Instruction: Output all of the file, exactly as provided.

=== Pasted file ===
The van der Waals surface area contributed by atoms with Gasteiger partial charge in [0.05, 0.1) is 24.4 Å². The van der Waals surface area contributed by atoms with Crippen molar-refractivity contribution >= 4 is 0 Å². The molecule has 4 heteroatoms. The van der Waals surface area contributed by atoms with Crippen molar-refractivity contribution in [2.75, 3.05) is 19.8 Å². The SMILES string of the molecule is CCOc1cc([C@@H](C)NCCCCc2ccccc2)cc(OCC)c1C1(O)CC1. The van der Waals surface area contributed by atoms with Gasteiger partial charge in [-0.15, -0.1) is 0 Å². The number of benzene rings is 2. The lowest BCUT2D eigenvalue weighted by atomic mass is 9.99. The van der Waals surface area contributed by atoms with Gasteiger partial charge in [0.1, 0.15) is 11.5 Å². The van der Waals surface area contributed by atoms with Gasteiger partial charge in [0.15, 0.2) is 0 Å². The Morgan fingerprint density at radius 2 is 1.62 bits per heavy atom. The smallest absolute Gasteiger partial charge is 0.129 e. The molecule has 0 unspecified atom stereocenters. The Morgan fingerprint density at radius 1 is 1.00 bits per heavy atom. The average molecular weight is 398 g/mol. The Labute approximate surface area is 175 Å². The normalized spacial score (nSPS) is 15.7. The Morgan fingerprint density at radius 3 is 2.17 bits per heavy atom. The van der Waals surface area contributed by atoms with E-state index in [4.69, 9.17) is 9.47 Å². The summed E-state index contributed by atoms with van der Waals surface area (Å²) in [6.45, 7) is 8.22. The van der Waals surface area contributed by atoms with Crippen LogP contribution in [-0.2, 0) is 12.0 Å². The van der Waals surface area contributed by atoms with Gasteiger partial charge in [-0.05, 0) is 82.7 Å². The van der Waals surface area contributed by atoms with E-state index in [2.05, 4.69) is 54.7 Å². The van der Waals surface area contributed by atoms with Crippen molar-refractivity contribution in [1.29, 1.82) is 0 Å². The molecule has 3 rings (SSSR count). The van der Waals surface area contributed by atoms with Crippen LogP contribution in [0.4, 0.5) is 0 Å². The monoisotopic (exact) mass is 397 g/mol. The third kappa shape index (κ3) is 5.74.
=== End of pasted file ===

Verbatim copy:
The van der Waals surface area contributed by atoms with Gasteiger partial charge in [0.05, 0.1) is 24.4 Å². The van der Waals surface area contributed by atoms with Crippen molar-refractivity contribution >= 4 is 0 Å². The molecule has 4 heteroatoms. The van der Waals surface area contributed by atoms with Crippen molar-refractivity contribution in [2.75, 3.05) is 19.8 Å². The SMILES string of the molecule is CCOc1cc([C@@H](C)NCCCCc2ccccc2)cc(OCC)c1C1(O)CC1. The van der Waals surface area contributed by atoms with Gasteiger partial charge in [-0.15, -0.1) is 0 Å². The number of benzene rings is 2. The lowest BCUT2D eigenvalue weighted by atomic mass is 9.99. The van der Waals surface area contributed by atoms with Gasteiger partial charge in [0.1, 0.15) is 11.5 Å². The van der Waals surface area contributed by atoms with Gasteiger partial charge in [0.15, 0.2) is 0 Å². The Morgan fingerprint density at radius 2 is 1.62 bits per heavy atom. The smallest absolute Gasteiger partial charge is 0.129 e. The molecule has 0 unspecified atom stereocenters. The Morgan fingerprint density at radius 1 is 1.00 bits per heavy atom. The average molecular weight is 398 g/mol. The Labute approximate surface area is 175 Å². The normalized spacial score (nSPS) is 15.7. The Morgan fingerprint density at radius 3 is 2.17 bits per heavy atom. The van der Waals surface area contributed by atoms with E-state index in [4.69, 9.17) is 9.47 Å². The summed E-state index contributed by atoms with van der Waals surface area (Å²) in [6.45, 7) is 8.22. The van der Waals surface area contributed by atoms with Crippen LogP contribution in [-0.2, 0) is 12.0 Å². The van der Waals surface area contributed by atoms with Gasteiger partial charge in [-0.05, 0) is 82.7 Å². The van der Waals surface area contributed by atoms with E-state index in [2.05, 4.69) is 54.7 Å². The van der Waals surface area contributed by atoms with Crippen molar-refractivity contribution in [1.29, 1.82) is 0 Å². The molecule has 3 rings (SSSR count). The van der Waals surface area contributed by atoms with Crippen LogP contribution in [0.4, 0.5) is 0 Å². The monoisotopic (exact) mass is 397 g/mol. The third kappa shape index (κ3) is 5.74.